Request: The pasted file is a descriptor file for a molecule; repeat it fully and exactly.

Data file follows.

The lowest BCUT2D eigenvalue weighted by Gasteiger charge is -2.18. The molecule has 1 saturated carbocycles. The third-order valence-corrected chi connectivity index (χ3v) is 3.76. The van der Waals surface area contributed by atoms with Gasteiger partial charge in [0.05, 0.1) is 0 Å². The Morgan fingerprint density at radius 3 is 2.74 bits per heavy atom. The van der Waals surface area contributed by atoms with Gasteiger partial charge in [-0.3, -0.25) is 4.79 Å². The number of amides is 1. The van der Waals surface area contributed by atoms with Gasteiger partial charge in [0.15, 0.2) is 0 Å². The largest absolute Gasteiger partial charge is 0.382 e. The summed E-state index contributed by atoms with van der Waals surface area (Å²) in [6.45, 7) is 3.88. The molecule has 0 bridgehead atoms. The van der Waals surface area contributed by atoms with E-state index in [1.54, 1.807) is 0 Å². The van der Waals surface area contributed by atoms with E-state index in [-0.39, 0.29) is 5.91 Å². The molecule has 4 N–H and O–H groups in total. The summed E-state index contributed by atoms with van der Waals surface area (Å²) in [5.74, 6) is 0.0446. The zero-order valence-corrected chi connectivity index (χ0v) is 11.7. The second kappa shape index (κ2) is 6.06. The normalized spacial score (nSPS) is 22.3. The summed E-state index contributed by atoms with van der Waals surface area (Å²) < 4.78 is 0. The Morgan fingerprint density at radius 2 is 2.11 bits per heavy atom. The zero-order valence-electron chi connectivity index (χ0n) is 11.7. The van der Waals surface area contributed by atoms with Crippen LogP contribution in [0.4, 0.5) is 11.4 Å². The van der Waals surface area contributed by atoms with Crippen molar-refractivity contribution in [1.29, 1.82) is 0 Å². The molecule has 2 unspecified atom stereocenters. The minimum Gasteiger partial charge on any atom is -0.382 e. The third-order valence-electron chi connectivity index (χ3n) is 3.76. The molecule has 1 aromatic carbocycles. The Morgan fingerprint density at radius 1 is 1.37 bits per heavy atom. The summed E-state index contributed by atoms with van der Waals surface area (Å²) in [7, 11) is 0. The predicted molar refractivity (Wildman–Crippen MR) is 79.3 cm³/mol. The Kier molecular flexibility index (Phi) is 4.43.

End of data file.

The lowest BCUT2D eigenvalue weighted by Gasteiger charge is -2.18. The molecule has 1 saturated carbocycles. The third-order valence-corrected chi connectivity index (χ3v) is 3.76. The van der Waals surface area contributed by atoms with Gasteiger partial charge in [0.05, 0.1) is 0 Å². The Morgan fingerprint density at radius 3 is 2.74 bits per heavy atom. The van der Waals surface area contributed by atoms with Gasteiger partial charge in [-0.3, -0.25) is 4.79 Å². The number of amides is 1. The van der Waals surface area contributed by atoms with Gasteiger partial charge in [0.15, 0.2) is 0 Å². The largest absolute Gasteiger partial charge is 0.382 e. The summed E-state index contributed by atoms with van der Waals surface area (Å²) in [6.45, 7) is 3.88. The molecule has 0 bridgehead atoms. The van der Waals surface area contributed by atoms with E-state index in [1.54, 1.807) is 0 Å². The van der Waals surface area contributed by atoms with E-state index in [-0.39, 0.29) is 5.91 Å². The molecule has 4 N–H and O–H groups in total. The summed E-state index contributed by atoms with van der Waals surface area (Å²) in [5.74, 6) is 0.0446. The zero-order valence-corrected chi connectivity index (χ0v) is 11.7. The second kappa shape index (κ2) is 6.06. The normalized spacial score (nSPS) is 22.3. The summed E-state index contributed by atoms with van der Waals surface area (Å²) < 4.78 is 0. The Morgan fingerprint density at radius 2 is 2.11 bits per heavy atom. The zero-order valence-electron chi connectivity index (χ0n) is 11.7. The van der Waals surface area contributed by atoms with Crippen LogP contribution in [0.4, 0.5) is 11.4 Å². The van der Waals surface area contributed by atoms with Crippen molar-refractivity contribution in [1.29, 1.82) is 0 Å². The molecule has 2 unspecified atom stereocenters. The minimum Gasteiger partial charge on any atom is -0.382 e. The third-order valence-electron chi connectivity index (χ3n) is 3.76. The molecule has 1 aromatic carbocycles. The Morgan fingerprint density at radius 1 is 1.37 bits per heavy atom. The summed E-state index contributed by atoms with van der Waals surface area (Å²) in [7, 11) is 0. The predicted molar refractivity (Wildman–Crippen MR) is 79.3 cm³/mol. The Kier molecular flexibility index (Phi) is 4.43.